Is the gap in the social security budget a myth?
French social security has been suffering for nearly thirty years from lack of funding. Because of unemployment and an aging population, revenues go down and spending goes up. The result: the French people have to pay more for their health care. Some are even talking of the birth of a two-speed medical service.
Social security was born in the aftermath of the Second World War. Founded on the principles of equality and universality, it’s financed by contributions from salaried employees. This complex system is organised into four branches that manage health spending, but retirement pensions as well and some expenses linked to the family, for example an allowance at the beginning of the school year. The problem is that for some thirty years now, all the branches of the social security system are in deficit, creating a global hole of 12 billion euros in 2007, of which health spending alone accounts for 6 billion. There are several reasons for this collapse: on the one hand an increase in unemployment that’s led to a reduction in contributions, on the other an ageing of the population that’s caused an increase in health spending. In face of this lack of resources, public hospitals are on the front line, notably the emergency services. Indeed para-medics launched a token strike at the end of December calling for more recognition as well as payment for overtime. Jacques-Yves Phélipot, a doctor specialising in accident and emergency from Haguenau in Alsace testifies:
-We’ve lived through several strikes since I’ve been in the emergency services, but this time I think the action was strongly supported, because in fact in Alsace we had between 80% and 100% striking on several emergency sites in Alsace. Above all it is about recognising the hardship involved in the work, because in fact we’ve never really known the 35 hour week. All of us work at least 48 hours per week. There are also presidential promises that have been made, notably about overtime working. Well, for the moment, paramedics, well doctors, are excluded. Secondly, it’s about working conditions more than anything, so the difficulty of finding hospital beds; funds are being re-evaluated downwards rather than upwards, while at the same time the population is getting older. Life expectation regularly goes up by several months. Old people need more care, are more often in hospital, and so, well, you have to recognise that health has a cost and now, in years to come of course, it is going to cost more, therefore. That’s the problem. Well actually we can make efforts to reorganise some things. That is what we are being asked to do at the moment, to do better with the same means, or less.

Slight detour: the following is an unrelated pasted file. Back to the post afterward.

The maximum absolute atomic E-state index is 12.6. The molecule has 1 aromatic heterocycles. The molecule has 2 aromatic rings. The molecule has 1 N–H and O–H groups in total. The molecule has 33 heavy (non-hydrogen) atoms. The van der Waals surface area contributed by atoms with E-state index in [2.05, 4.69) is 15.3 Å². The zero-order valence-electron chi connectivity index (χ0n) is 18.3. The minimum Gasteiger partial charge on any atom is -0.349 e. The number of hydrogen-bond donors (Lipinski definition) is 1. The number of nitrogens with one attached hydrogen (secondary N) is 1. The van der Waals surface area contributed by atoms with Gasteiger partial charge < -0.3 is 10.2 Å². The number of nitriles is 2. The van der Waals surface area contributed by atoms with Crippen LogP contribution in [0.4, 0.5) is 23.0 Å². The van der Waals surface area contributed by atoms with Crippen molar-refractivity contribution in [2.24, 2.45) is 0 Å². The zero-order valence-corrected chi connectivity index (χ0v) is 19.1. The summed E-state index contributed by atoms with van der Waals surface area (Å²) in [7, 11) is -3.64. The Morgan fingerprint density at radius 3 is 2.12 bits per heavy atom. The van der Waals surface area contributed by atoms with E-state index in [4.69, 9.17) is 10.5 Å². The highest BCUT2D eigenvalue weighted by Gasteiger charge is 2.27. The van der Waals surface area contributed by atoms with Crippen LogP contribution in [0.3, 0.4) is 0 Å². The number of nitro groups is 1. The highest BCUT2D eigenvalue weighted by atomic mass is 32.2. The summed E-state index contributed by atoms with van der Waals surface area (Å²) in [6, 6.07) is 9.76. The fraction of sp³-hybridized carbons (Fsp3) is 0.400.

In a morose economic climate, governments are therefore churning out reforms in an attempt to limit health spending. Some medicines that are judged to be of little benefit are no longer on subscription, and there are more and more advertising campaigns about reducing waste. For example this television commercial which aims to reduce ineffective prescriptions for antibiotics.
– Mum, it’s me. Could you look after the little one tomorrow? He has a soar throat. Ah, hang on.
He asks his wife.
– Has the doctor given him antibiotics?
– No,they won’t do any good. He has diagnosed it: it is a virus.
– No. No antibiotics. There you are! They are not automatic. Fine.
To his wife.
– She says that with antibiotics, maybe we wouldn’t need her tomorrow maybe.
– Has she become a doctor, your mother? For a virus, antibiotics do no good. Antibiotics, they are not automatic.
– When are you coming tomorrow?
At the same time, health service managers are trying to raise awareness among general practitioners, as Doctor Erdogan Kaya, a country doctor in Alsace, explains: